Gianni Vattimo (1936–) is one of Europe’s foremost contemporary philosophers, whose work has had a lasting influence on a broad range of fields including sexuality, theology, art and politics. He is known chiefly for the idea of “weak thought” (pensiero debole), which aims to weaken the strong narration of Western metaphysics and the violence of dogmatic positions. From such “weakening strategies” develop an ethic and political philosophy that opposes totalitarianism and fascism, a project that Vattimo undertook personally as a Member of the European Parliament. In his later work, Vattimo also connected weak thought to themes of kenosis (self-emptying), sacrifice, and secularization in religious and theological studies. In an era that emphasizes might, power, and strength, now is precisely the time to pay attention to weakness as a philosophical concept and ethical value, and to do so in a globalized, even multipolar context.
In this regard Chinese thought, and especially Daoist philosophy, can become a rich interlocutor with Vattimo’s philosophy. The Daode jing 道德經 emphasizes virtues of softness and passivity, stating that “The soft and weak overcome the hard and strong (柔弱勝剛強).” The classical Daoist philosopher Zhuangzi, moreover, is known for his emphasis on perspectivalism, understanding the limits of knowledge, and critiquing those who claim to have a complete understanding of truth. Daoism and other forms of Chinese philosophy have an important role to play in investigating the concept of weakness, in conversation with Vattimo’s philosophical and ethical project.
Duke Kunshan University’s Humanities Research Center, in partnership with the Vattimo Archive and Center at Universitat Pompeu Fabra (UPF) is pleased to sponsor a one day symposium that aims to advance comparative understanding of the concept of weakness, in conversation with the Vattimo’s philosophy and Chinese thought. European speakers will be invited to attend in person where possible; speakers from China will attend via videoconference. Students from Duke Kunshan University’s program in Barcelona and students from UPF will be invited to attend.
Friday, September 30, 2022
1000 Opening Ceremony and Welcome from Tony Luna, Vice-Rector of UPF
1030 Panel 1: Santiago Zabala, Chair
Max Lacertosa: The Counteractive Force of Wuwei 無為 and Weak Thought
Although wuwei (無為, literally “non-action” but more properly “non-obstructive action”) and weak thought (in the sense of “weak ontology” or “ontology of decline”) were developed in very different contexts with diverse objectives, they share a common function: both wuwei and weak thought show a counteractive force by opposing the violent impositions of hegemonic postures and by facilitating the development of alternative positions. Thus, this paper argues that these concepts should not be regarded as passive ideas that renounce to participate in the dialectic of power. Rather, they are counteractions that undermine absolutist theories in order to redefine the idea of power itself: a power no longer based on the subordination of the object to the subject but aware of itself and its impact on the others. That is to say, a power that does not transform everything in material for exploitation but defines itself through the flourishing plurality of the others.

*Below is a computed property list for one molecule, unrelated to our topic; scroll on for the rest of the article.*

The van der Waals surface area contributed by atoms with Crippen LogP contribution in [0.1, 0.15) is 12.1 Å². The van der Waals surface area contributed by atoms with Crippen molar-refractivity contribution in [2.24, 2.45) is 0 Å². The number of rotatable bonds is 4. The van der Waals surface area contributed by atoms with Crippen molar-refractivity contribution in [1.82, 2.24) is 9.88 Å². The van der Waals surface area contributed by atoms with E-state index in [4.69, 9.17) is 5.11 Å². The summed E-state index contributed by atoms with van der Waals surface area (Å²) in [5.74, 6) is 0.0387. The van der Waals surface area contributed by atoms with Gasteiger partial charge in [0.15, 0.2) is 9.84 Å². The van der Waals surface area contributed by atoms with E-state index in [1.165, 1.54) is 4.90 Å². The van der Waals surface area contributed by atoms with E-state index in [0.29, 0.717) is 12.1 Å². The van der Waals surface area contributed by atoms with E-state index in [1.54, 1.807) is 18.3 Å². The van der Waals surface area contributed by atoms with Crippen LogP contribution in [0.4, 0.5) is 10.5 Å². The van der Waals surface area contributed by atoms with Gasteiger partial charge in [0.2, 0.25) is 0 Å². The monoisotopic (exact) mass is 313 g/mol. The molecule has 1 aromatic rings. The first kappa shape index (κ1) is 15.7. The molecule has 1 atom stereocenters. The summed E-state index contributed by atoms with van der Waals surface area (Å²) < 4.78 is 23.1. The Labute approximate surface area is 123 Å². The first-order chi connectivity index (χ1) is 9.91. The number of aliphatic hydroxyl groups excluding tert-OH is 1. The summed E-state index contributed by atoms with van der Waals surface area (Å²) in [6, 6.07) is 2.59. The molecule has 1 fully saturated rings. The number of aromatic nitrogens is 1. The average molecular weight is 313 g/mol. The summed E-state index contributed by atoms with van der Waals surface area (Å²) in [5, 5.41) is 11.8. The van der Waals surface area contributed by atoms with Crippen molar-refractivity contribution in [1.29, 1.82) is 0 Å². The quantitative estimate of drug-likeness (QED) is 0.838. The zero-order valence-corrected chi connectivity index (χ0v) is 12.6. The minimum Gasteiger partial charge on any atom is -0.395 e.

Graham Parkes: Weakening Thinking for Befriending Things
A major factor behind the current environmental crisis is our dysfunctional relationship not only with things of nature (animals, crops, trees, rivers, etc.), but also with the so-called inanimate things we deal with in our day-to-day lives (clothes, tools, utensils, and so forth). I suppose that Gianni Vattimo would follow Heidegger in pointing out that a certain kind of ‘strong thinking’ does violence to the nature of such things and is what’s behind our superior and aggressive attitude toward them. Also that he would follow Nietzsche in arguing that a better understanding of how things work would let us live more fulfilling lives by ‘becoming good neighbours with the closest things’. And would Vattimo further agree that a suitably weakened thinking would correspond with the Chinese Daoist practice of wuwei (non-interference) with respect to the ziran (spontaneous unfolding) of the myriad things? I leave it to the experts to answer these questions. In any case, a better understanding of things would surely lead to better treatment of them and reduce the amount of damage we’re causing to the planet.
Robin Wang: Weak Thought (Pensiero Debole) and Supple Way (roudao柔道): A Philosophical Critique and Companion to Life
This talk will take Vattimo’s weak thought and Daodejing‘s suppleness as an open and constructive space where a philosophical conversation and shared discourse begin. It will discuss three interrelated points: 1) How both the weak thought of Vattimo and the supple way of Dao function as a philosophical critique to their own cultural and intellectual heritage by weakening objectifying structure and returning to the variety of human existence; 2) What is a fundamental divergence that enacts the weak thought for a political engagement while the supple way unveils the body as a totality of human relationship to the world; 3) Against a metaphysical violence what contributions both weak thought and supple way may make to our troubled world.
1200 Coffee Break
1230 Panel 2: James Miller, Chair
Liangjian Liu (via Zoom): Reinterpreting Communism and Community through a Dialogue between Vattimo and Chinese Philosophy